We all have those friends who are active people. As you stare at a computer screen, they're outside running, hiking, biking and boasting about the healing power of nature while they take vitamins and wear shoes that are gloves for the feet. For the video game loving, would--rather-watch-Planet-Earth-than-actually-go-outside types, geocaching is something those people do.
Geocaching is like an old-fashioned scavenger hunt, but instead of a list of items, you use any GPS-enabled device to find treasure. Geocachers leave the GPS coordinates of a cache, which is a hidden, weather-proof box of goodies that range from toys and trinkets to beer. The rules are simple: replace what you take and sign the logbook.
Geocaching isn't new. In fact, it has been around in some form for 150 years. What is new is that instead of using a compass or portable GPS system, people now use smart phones to locate caches. Geocaching.com has even created an app called Geocaching that changes the art of the hunt. The nature-maladjusted can now, with a touch of a screen, join the ranks of outdoor masters.
As a newcomer, I decided to do some urban exploring near my house, with a walk on the Greenbelt and through the North End. I wanted to test out urban geocaching to see how accessible it is for those of us who might not have the time (or inclination) to go full-on Amazon adventurer.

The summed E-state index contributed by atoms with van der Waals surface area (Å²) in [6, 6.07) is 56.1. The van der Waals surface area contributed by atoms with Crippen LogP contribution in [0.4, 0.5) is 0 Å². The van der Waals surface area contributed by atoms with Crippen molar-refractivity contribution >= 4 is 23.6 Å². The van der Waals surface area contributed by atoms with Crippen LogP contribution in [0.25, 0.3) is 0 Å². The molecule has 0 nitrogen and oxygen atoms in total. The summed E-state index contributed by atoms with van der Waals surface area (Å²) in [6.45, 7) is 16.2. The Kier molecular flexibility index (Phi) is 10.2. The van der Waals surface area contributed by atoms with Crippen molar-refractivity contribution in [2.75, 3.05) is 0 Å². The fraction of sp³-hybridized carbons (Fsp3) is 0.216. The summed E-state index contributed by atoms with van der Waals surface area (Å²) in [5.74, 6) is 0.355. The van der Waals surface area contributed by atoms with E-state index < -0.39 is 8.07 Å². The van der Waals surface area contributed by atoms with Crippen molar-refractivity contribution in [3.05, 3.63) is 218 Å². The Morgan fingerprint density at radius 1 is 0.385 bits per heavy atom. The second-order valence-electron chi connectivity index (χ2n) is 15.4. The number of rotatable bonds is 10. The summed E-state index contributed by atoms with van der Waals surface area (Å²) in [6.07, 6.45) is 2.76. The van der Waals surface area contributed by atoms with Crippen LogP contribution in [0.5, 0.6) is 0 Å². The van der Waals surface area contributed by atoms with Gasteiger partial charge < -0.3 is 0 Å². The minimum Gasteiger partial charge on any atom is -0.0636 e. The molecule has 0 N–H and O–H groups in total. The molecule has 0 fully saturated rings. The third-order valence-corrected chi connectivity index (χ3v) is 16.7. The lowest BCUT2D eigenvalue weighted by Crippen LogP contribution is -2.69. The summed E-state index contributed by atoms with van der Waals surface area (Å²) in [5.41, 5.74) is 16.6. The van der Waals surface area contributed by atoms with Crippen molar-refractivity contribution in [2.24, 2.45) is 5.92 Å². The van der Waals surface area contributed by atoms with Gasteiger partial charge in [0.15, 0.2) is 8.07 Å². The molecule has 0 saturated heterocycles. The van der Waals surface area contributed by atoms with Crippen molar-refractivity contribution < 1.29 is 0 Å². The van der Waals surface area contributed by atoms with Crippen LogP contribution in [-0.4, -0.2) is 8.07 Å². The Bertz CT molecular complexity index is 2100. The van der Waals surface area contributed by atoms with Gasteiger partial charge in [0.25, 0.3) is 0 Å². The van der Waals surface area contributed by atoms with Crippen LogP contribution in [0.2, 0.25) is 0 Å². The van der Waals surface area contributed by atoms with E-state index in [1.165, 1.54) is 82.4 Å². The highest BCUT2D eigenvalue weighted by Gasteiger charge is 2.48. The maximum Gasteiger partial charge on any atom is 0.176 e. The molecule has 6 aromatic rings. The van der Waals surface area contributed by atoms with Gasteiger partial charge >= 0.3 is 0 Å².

I downloaded the free app for iPhone (the full version is $10), which, despite having limited functionality, displayed three caches within walking distance of my house. With each step, there was a helpful tutorial, and once I'd chosen which cache to search for, the GPS location popped up on my phone.
Within 10 minutes of walking, the GPS was flashing, but I still had to find the cache. Eventually, I spotted it: a rusted Altoids tin hidden among stones. Inside, I found a small plastic brown bear with a mouth in full roar and a neon green sticky hand--the kind you find in 25-cent toy dispensers. I took the bear and replaced it with a small green Brontosaurus. I spent an entire day looking for the 10 caches in my neighborhood, eventually finding seven of them. Even when I couldn't find a cache, it was about the experience and getting to know my own stomping ground like never before. It was better than any video game could ever be, and that is coming from a bona fide nerd.
Some geocache purists insist that going the GPS route can spoil the fun, and they still use a compass with coordinates, to find their way through forests and river beds. But for the tech-savvy among us who want to impress both our eco-friends and our Vitamin D receptors, the urban geocache makes for a perfect day trip--with prizes.